House Votes to Review Common Core; Bill Heads to Governor


The North Carolina House of Representatives voted Wednesday to review the state's kindergarten through 12th grade Common Core standards. The bill now heads to Governor Pat McCrory's desk for his signature.

Senate Bill 812 received final approval by the Senate last week. If signed into law, the bill would mean the State Board of Education can review Common Core educational standard and propose changes.

That said, any new standards the commission recommends would have to be approved by the state Board of Education. The bill stipulates Common Core standards would remain in place until new standards are approved.

An earlier version of the House bill would have killed Common Core all together. The Senate voted 33 to 12 to approve a compromise bill last week.

The Guilford County president of the Association of Educators said that's exactly what the roughly 2,000 teachers she represents have wanted since the implementation of the curriculum.

"Our biggest mistake is implementing all the standards, all at once. Instead of giving time for a smoother roll out, maybe grade by grade, maybe grade set by grade set, but throwing all those out all at once was very difficult not only on the teachers but the students," Elizabeth Foster said.

Foster explained that when Common Core was implemented two years ago, teachers had very little preparation and "didn't get money" for instructional supplies.

She said it caused a lot of headaches, but teachers generally still support it because Common Core is about higher standards for students.

The Assistant Principal at Ben L. Smith High School, Sheila Lea, said the compromise bill is good news, and now educators just have to wait and see what the changes might look like.

"Everybody who is doing it right now with curriculum design and instructions they need to know, what is to be taught. And we all need to know what is to be tested. What will it look like," Lea said.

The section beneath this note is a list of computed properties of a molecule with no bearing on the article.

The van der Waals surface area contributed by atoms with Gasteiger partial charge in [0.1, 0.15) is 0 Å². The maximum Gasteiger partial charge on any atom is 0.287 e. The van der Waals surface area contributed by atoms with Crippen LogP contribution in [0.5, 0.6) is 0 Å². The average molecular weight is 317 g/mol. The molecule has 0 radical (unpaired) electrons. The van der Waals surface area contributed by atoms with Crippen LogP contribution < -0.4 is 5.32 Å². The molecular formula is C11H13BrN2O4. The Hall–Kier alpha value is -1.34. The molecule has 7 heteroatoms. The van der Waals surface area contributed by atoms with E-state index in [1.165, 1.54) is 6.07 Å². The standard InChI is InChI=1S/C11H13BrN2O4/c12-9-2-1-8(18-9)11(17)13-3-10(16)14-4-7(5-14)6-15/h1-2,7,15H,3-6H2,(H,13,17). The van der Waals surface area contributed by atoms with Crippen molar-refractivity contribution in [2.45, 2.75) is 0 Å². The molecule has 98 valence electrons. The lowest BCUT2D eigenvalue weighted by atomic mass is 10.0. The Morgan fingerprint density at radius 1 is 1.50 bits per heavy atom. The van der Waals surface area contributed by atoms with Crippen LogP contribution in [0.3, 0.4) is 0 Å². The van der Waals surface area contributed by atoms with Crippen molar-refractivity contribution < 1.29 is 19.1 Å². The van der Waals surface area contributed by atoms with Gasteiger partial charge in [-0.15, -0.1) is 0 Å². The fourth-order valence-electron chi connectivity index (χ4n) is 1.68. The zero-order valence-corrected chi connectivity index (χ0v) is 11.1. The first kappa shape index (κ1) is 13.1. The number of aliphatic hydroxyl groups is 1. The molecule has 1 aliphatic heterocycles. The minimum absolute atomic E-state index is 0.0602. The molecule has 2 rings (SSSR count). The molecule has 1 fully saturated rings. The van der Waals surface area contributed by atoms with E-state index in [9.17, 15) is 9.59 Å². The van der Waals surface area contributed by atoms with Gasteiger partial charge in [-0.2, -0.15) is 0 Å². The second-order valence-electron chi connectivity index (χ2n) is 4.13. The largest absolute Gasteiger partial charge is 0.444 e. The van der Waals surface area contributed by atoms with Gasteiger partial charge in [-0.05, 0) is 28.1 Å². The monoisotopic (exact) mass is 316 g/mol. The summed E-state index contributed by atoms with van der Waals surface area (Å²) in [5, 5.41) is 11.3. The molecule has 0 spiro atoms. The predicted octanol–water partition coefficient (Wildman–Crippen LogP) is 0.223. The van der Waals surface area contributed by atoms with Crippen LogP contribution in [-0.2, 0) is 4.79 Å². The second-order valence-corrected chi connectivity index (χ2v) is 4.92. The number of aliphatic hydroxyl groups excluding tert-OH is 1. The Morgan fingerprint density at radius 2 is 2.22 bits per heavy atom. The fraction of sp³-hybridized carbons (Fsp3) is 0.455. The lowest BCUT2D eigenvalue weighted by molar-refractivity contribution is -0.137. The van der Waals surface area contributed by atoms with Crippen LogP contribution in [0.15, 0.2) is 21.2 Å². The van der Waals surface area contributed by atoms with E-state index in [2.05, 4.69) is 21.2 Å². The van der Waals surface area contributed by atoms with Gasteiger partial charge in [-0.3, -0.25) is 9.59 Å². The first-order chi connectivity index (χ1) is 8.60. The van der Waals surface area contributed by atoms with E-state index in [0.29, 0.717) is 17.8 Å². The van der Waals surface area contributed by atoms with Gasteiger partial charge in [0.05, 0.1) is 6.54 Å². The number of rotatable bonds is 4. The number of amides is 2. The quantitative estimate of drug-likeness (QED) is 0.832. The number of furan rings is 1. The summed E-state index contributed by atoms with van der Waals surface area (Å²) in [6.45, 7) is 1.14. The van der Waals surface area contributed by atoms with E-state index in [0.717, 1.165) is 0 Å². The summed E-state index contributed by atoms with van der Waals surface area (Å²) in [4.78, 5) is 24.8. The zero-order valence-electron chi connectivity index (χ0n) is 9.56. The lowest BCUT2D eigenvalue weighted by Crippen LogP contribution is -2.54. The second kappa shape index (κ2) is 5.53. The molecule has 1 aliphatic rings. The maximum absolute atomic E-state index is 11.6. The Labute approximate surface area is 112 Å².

"I think there needs to be a strong look at how we're testing students, how much we're testing students and whether or not the testing is appropriate. I certainly don't feel like a kindergartner should be tested out the wazoo. It's just too much. It hurts kids. It hurts all children," Foster added.

Governor Pat McCrory released the following statement following the passage of Senate Bill 812: "I will sign this bill because it does not change any of North Carolina's education standards. It does initiate a much-needed, comprehensive and thorough review of standards. No standards will change without the approval of the State Board of Education. I especially look forward to the recommendations that will address testing issues so we can measure what matters most for our teachers, parents and students."

The North Carolina Chamber released this statement about the decision: "Today, North Carolina confirmed its commitment to high levels of learning that prepare each student with critical thinking and problem solving skills for the workplaces of tomorrow," said Lew Ebert, president and CEO of the North Carolina Chamber. "This is a significant step toward a reasonable approach to make standards higher and our top priority is pushing for the absolute best academic standards for the state. North Carolina will move forward with implementing higher standards in classrooms, preserving the hard work of our teachers and students who have been implementing these higher standards in their classrooms for more than three years."

Missouri's democratic governor Jay Nixon approved similar legislation Wednesday, in which the state will keep the Common Core standards, but only until new standards are approved.

Also Wednesday, the Oklahoma Supreme Court upheld the Oklahoma legislature's decision to repeal Common Core standards.


To find out more about Facebook commenting please read the
Conversation Guidelines and FAQs

Leave a Comment
More Stories